"In certain parts of Terminal A, where Delta and US Airways are, you have regional jets wingtip to wingtip," Albertson said. Inside the terminal, "in many cases there's not enough seating for passengers, and restaurants at certain times are overflowing.
"It's not the best environment, and for many people, it's the first view of our area," said Albertson, a former local sales manager for US Airways.
Doug Clifton, Delta's local marketing manager, said consolidating more airlines in one building will make it easier to accommodate passengers when a flight is canceled. "Now they may have to bus the passengers from one terminal to the other and transfer the bags," Clifton said.
"The growth of service already here -- flights and concessions -- clearly has been inhibited by a lack of facilities," Brantley said. "Everybody is shoulder to shoulder. If someone comes along new, we have no space. We're trying to overcome all these things."
For Triangle travelers, boarding patterns will be dramatically altered. Among the changes:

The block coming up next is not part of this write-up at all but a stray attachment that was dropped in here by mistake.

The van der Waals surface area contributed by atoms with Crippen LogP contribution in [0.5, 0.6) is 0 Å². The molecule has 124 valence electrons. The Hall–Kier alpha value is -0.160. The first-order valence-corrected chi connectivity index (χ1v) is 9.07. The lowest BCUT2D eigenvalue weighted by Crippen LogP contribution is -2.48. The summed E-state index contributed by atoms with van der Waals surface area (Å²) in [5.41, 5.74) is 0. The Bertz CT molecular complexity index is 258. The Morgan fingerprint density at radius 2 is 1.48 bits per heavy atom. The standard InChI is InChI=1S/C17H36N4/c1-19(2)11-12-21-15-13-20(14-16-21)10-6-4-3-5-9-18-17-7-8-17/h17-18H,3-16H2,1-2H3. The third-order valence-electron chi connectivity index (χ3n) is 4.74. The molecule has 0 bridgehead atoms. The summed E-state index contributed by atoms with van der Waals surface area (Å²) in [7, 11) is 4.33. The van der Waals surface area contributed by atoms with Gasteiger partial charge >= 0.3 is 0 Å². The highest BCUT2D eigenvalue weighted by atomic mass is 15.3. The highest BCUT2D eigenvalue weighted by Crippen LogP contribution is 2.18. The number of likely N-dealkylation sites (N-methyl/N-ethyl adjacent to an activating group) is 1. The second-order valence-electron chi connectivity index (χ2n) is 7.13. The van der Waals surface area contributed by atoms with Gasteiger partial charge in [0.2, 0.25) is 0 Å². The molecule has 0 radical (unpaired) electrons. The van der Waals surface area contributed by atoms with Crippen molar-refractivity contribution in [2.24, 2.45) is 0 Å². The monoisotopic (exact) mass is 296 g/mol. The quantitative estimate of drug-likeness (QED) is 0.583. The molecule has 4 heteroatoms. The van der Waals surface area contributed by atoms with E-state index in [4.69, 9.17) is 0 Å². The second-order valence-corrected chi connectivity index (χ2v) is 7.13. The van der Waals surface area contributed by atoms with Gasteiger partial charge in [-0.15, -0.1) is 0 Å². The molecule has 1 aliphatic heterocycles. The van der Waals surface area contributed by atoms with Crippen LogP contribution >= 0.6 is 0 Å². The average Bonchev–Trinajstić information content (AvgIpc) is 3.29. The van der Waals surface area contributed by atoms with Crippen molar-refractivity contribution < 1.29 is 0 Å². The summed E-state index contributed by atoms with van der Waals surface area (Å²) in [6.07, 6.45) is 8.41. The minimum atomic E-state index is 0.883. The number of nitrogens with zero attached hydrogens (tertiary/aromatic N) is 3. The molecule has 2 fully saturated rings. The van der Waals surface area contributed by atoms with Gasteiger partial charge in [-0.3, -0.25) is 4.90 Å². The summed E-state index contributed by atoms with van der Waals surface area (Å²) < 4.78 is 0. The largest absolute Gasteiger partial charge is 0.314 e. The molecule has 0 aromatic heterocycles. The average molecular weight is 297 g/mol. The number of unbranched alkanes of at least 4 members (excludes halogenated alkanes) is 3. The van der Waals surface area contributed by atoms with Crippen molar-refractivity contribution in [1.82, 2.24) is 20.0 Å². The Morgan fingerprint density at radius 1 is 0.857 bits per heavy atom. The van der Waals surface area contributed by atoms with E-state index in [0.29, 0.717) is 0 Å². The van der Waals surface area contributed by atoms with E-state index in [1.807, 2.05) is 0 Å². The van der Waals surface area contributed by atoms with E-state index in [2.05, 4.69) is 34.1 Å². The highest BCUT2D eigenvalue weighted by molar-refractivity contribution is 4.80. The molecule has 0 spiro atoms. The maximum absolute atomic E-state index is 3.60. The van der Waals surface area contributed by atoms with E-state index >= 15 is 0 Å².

--America West, Delta, Continental, Northwest and US Airways will be moved from Terminal A to Terminal C, where Air Canada, American, American Eagle and United will remain.
--Nearly all check-in will be self-service. About 160 self-service kiosks placed in a central area will allow passengers to receive boarding passes on multiple airlines.
-- Individual airlines will no longer have dedicated boarding gates. New technology will allow RDU officials to instantaneously change gates for flights to enhance terminal capacity.
--Ten side-by-side security lanes will replace the four now in Terminal C.
Passengers boarding low-fare carriers will also see changes. Southwest, AirTran and Independence Air will remain in Terminal A, but ticket desks, security and baggage pickup now at the northern end of the building will be consolidated at the center of the terminal.